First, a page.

- The Washington Times - Thursday, March 14, 2002

The capture by Mexican police of the leader of one of the most violent drug smuggling organizations in the world has begun a process of extradition that could take years before the reputed drug lord is returned to this country to stand trial.
Benjamin Arellano-Felix is believed by the Drug Enforcement Administration to be the patriarch of a drug cartel that shipped tons of cocaine and marijuana annually into the United States, while laundering millions of dollars in illicit profits.
Indicted in 1992 in California for cocaine trafficking and money-laundering violations, Mr. Arellano-Felix has been a top priority of DEA and Mexican authorities ever since.
His arrest on Saturday, according to DEA Administrator Asa Hutchinson, is expected to have a "significant impact" on the organization's ability to smuggle cocaine into the United States and elsewhere.
The arrest and pending extradition are expected to be among the topics discussed by President Bush during his scheduled meetings next week with Mexican President Vicente Fox in Monterrey, Mexico.
Mr. Arellano-Felix, 49, was arrested without incident by Mexican army units early Saturday outside Puebla. He had eluded Mexican authorities for more than 10 years, and is currently being held at the maximum-security La Palma federal prison near Mexico City.
His brother, Ramon Eduardo Arellano-Felix, 37, who was described by Mexican and U.S. authorities as the cartel's chief enforcer, reportedly was killed during a Feb. 10 shootout with Mexican police in Mazatlan. DNA tests are pending to confirm the death.
The DEA is expected to press for Mr. Arellano-Felix's extradition to face the drug-trafficking and money-laundering charges in the United States, although under Mexican law, extradition is not guaranteed but subject only to judicial recommendation.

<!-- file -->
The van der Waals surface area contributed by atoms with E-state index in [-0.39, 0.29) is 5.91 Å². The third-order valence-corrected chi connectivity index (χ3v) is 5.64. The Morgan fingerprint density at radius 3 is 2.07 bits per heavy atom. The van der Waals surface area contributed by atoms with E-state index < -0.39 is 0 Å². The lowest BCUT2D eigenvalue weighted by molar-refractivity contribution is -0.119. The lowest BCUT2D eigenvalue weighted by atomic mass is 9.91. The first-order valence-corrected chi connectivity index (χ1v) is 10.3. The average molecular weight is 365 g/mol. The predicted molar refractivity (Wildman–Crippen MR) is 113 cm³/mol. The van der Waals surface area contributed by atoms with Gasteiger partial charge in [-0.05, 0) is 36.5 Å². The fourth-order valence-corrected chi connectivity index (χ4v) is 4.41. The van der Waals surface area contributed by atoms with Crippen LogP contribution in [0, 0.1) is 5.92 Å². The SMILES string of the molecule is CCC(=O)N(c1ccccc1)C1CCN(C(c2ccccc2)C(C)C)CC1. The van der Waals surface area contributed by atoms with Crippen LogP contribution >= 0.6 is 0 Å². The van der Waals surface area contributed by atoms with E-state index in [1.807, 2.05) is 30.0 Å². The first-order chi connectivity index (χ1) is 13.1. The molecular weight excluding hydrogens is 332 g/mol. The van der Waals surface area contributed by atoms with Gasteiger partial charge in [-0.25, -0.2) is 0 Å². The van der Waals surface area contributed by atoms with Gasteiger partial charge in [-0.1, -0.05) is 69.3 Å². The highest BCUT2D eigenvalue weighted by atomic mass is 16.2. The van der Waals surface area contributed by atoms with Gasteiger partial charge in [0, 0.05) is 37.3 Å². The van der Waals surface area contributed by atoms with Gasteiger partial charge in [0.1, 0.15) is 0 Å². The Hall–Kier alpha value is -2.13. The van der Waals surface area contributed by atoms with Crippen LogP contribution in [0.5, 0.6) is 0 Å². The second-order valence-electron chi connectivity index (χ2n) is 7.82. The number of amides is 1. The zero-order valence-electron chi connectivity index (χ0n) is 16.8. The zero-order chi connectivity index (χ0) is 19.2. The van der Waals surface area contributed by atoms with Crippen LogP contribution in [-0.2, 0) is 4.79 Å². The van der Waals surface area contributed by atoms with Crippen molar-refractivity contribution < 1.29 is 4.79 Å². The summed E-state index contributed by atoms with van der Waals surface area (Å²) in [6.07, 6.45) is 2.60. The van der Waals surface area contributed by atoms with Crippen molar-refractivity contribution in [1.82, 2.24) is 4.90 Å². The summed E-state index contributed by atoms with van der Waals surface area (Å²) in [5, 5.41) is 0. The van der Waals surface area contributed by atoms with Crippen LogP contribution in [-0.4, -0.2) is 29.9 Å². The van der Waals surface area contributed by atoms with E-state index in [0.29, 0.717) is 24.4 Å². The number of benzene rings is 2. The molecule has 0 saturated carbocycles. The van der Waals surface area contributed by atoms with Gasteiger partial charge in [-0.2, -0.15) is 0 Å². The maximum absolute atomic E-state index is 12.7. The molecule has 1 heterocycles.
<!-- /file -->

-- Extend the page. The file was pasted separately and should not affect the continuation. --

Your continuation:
Mexican law prohibits the extradition of its citizens who might face either a life sentence or the death penalty in a foreign court. In the past, U.S. authorities have brokered deals in which Mexican traffickers have been charged with crimes calling for consecutive 20-year sentences.
Mr. Arellano-Felix first faces prosecution in Mexico, a process expected to take anywhere from 18 months to two years. Under Mexican law, any U.S. request for his extradition would be considered once Mexico had completed its case against the reputed drug boss.
Mexican authorities said Mr. Arellano-Felix had been a resident of Puebla under a false name since August, when he paid $250,000 for a house behind security fences.
The Arellano-Felix organization controls drug trafficking into the United States along the westernmost part of the U.S.-Mexico border, officials say. The organization smuggles marijuana and cocaine into the United States, as well as large quantities of heroin and methamphetamines. It is also believed to distribute an estimated $1 million weekly in bribes to Mexican authorities.
Based in Tijuana, the ring is considered by U.S. drug agents to be one of the largest and most violent in Mexico, blamed for numerous assassinations of police, prosecutors, judges and rivals in the drug trade. Ramon Eduardo Arellano-Felix had been on the FBI's 10 Most Wanted list since 1998, with a $2 million reward for his capture.
DEA said Benjamin Arellano-Felix coordinated the activities of the organization through his brothers: Ramon Eduardo and Javier.

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